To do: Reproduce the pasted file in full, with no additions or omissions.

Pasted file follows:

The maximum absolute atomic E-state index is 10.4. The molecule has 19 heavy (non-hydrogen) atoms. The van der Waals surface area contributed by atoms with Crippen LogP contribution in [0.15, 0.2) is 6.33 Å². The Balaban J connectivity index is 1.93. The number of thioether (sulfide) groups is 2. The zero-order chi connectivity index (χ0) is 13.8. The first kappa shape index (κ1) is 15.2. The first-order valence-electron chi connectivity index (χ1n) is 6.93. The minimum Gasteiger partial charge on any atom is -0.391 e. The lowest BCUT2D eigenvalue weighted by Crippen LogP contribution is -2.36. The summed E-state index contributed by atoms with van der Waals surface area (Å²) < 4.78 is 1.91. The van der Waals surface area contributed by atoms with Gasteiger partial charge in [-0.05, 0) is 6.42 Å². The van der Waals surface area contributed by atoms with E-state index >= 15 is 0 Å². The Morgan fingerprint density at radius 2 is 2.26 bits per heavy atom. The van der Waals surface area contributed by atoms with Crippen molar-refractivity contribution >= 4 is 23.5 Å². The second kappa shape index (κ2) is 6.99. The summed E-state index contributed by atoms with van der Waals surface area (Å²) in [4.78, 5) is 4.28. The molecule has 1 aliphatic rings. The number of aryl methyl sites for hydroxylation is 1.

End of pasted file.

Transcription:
The maximum absolute atomic E-state index is 10.4. The molecule has 19 heavy (non-hydrogen) atoms. The van der Waals surface area contributed by atoms with Crippen LogP contribution in [0.15, 0.2) is 6.33 Å². The Balaban J connectivity index is 1.93. The number of thioether (sulfide) groups is 2. The zero-order chi connectivity index (χ0) is 13.8. The first kappa shape index (κ1) is 15.2. The first-order valence-electron chi connectivity index (χ1n) is 6.93. The minimum Gasteiger partial charge on any atom is -0.391 e. The lowest BCUT2D eigenvalue weighted by Crippen LogP contribution is -2.36. The summed E-state index contributed by atoms with van der Waals surface area (Å²) < 4.78 is 1.91. The van der Waals surface area contributed by atoms with Gasteiger partial charge in [-0.05, 0) is 6.42 Å². The van der Waals surface area contributed by atoms with E-state index >= 15 is 0 Å². The Morgan fingerprint density at radius 2 is 2.26 bits per heavy atom. The van der Waals surface area contributed by atoms with Crippen molar-refractivity contribution >= 4 is 23.5 Å². The second kappa shape index (κ2) is 6.99. The summed E-state index contributed by atoms with van der Waals surface area (Å²) in [4.78, 5) is 4.28. The molecule has 1 aliphatic rings. The number of aryl methyl sites for hydroxylation is 1.